Once the wheels make contact, the cords are cut, and the crane flies away to crash at a safe distance. Steltzner and his crew can breathe again.

All of this is automated; it's all pre-programmed. Earth and Mars are so far apart (250 million km) that communications links endure a 14-minute delay. Mission Control cannot intervene as if this were some online computer game.

My favourite number in this drama concerns the quantity of pyrotechnic devices.

These initiate key events, such as the severing of the nylon bridles or the opening of the chute housing.

All must blow - and in sequence - to ensure success. The number is 76.

Step by step: How the Curiosity rover will land on Mars

Aeroshell separates from cruise stage As the rover, tucked inside its protective capsule, heads to Mars, it dumps the disc-shaped cruise stage that has shepherded it from Earth.
Thrusters fired from MSL entry capsule The capsule hits the top of the atmosphere at 20,000km/h. It ejects ballast blocks and fires thrusters to control the trajectory of the descent.
Heat shield Most of the entry vehicle's energy is dissipated in the plunge through the atmosphere. The front shield heats up to more than 2,000C
Parachute deployment The parachute deploys when the capsule is about 11km above the ground but still moving at supersonic speed.
Parachute deployed above rover A key event is the dropping of the heat shield. This permits imaging and radar instruments to monitor the approaching surface.
Final moments before touchdown At about 1.5km above the ground and still moving at 80m/s, the rover and its sky crane drop away from the parachute and capsule backshell
Rover finally touches down Rockets on the sky crane slow the descent to 1m/s. Nylon cords spool the rover to the surface. Untethered, the crane flies to a safe distance and crashes.
Rover on the surface The rover is equipped with a nuclear battery and should have ample power to keep rolling across the Martian surface for many years.

But if all of this does sound a bit crazy, there is purpose.

We've grasped most of all there is to know about the simple geological history of Mars.

To deepen our understanding necessitates taking more sophisticated instrumentation to harder-to-reach places.

That means a bigger rover and a more robust landing system that can put down on the proverbial sixpence.

Consider all the surface missions Nasa has sent to the Red Planet, from the Vikings in the 1970s to the Phoenix probe in 2008.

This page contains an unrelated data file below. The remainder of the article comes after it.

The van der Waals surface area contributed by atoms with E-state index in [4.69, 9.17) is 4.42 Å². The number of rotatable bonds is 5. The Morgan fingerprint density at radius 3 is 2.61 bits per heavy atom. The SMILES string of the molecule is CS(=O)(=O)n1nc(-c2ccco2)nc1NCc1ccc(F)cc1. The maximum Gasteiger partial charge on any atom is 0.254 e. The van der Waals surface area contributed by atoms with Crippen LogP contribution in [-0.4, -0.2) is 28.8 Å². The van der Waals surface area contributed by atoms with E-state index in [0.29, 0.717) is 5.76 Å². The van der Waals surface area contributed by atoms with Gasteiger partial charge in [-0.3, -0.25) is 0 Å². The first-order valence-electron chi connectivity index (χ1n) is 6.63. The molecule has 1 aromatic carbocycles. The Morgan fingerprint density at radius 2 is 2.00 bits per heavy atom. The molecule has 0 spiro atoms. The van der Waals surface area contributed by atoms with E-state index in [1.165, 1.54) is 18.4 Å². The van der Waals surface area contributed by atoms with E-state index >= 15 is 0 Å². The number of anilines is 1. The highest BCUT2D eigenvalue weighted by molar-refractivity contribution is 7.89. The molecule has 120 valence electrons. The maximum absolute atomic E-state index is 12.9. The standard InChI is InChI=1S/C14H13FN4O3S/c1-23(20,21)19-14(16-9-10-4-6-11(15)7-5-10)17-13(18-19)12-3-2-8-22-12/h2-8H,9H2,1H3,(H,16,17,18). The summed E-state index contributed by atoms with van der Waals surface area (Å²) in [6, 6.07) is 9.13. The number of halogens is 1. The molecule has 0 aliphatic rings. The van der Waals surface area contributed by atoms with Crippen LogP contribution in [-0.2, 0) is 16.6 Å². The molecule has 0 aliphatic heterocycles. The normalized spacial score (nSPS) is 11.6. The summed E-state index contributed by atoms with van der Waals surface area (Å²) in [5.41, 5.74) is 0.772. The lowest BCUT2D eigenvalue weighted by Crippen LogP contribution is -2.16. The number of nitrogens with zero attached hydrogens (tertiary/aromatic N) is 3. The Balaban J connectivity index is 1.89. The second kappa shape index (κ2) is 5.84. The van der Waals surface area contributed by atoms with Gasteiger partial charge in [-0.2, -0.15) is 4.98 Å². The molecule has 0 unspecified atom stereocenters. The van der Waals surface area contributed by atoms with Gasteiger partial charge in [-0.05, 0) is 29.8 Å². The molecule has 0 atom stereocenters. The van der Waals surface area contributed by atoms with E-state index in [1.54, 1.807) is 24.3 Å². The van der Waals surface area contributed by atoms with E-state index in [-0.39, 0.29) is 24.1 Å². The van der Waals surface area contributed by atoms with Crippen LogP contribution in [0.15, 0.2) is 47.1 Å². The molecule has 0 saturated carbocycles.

Each has had a more accurate landing system than its predecessor, but only with Curiosity's EDL technology could you confidently attempt to get inside Gale Crater, one of the deepest holes on Mars.

"Scientists want to go to somewhere rough because that's where the rocks are exposed. The engineers in the past wanted to go somewhere flat where their machines would be preserved," explains Prof Sanjeev Gupta, a Imperial College London-UK researcher on the Curiosity science team.

"But we've now moved on to the next stage. Issues of life and habitability are really locked in the rock record, and to see those rocks you need to go to canyons and mountains - to get the chronology, to see the relationships and understand past climate changes.

"You won't get that on flat plains."

Landing  ellipses
  • Engineers define an ellipse in which they can confidently land
  • Viking's ellipse was 300km across - wider than Gale Crater itself
  • Even Phoenix (100km by 20km) could not confidently fit in Gale
  • Curiosity's landing system allows it to target the crater floor

Curiosity is due to land on Mars at about 06:30 BST (05:30 GMT) on Monday 6 August.

Horizon: Mission to Mars is on BBC Two at 21:00 BST on Monday 30 July

 
Jonathan Amos, Science correspondent Article written by Jonathan Amos Jonathan Amos Science correspondent

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  • rate this
    +31

    Comment number 47.

    To the naysayers saying the money could be spent on better things. $2.5 billion dollars doesn't go very far these days. The US spend twice as much on mobile ring tones every year. Think about that next time you see a starving African kid on TV. What benefit will a mobile ring tone have - compared to the offshoot technologies and advancement in knowledge that projects like this can bring.

  • rate this
    0

    Comment number 46.

    BREAKING NEWS: Mars Curiosity rover achieves Martian landfall in carpark of newly built Starbucks.

  • rate this
    +4

    Comment number 45.

    This plan just seems very complicated, since there are no second chances, but I suppose they can't use the bouncing ball technology for a future manned landing so have to figure something else out. Let's hope it works and this rover is as successful as Spirit and Opportunity.

  • rate this
    +18

    Comment number 44.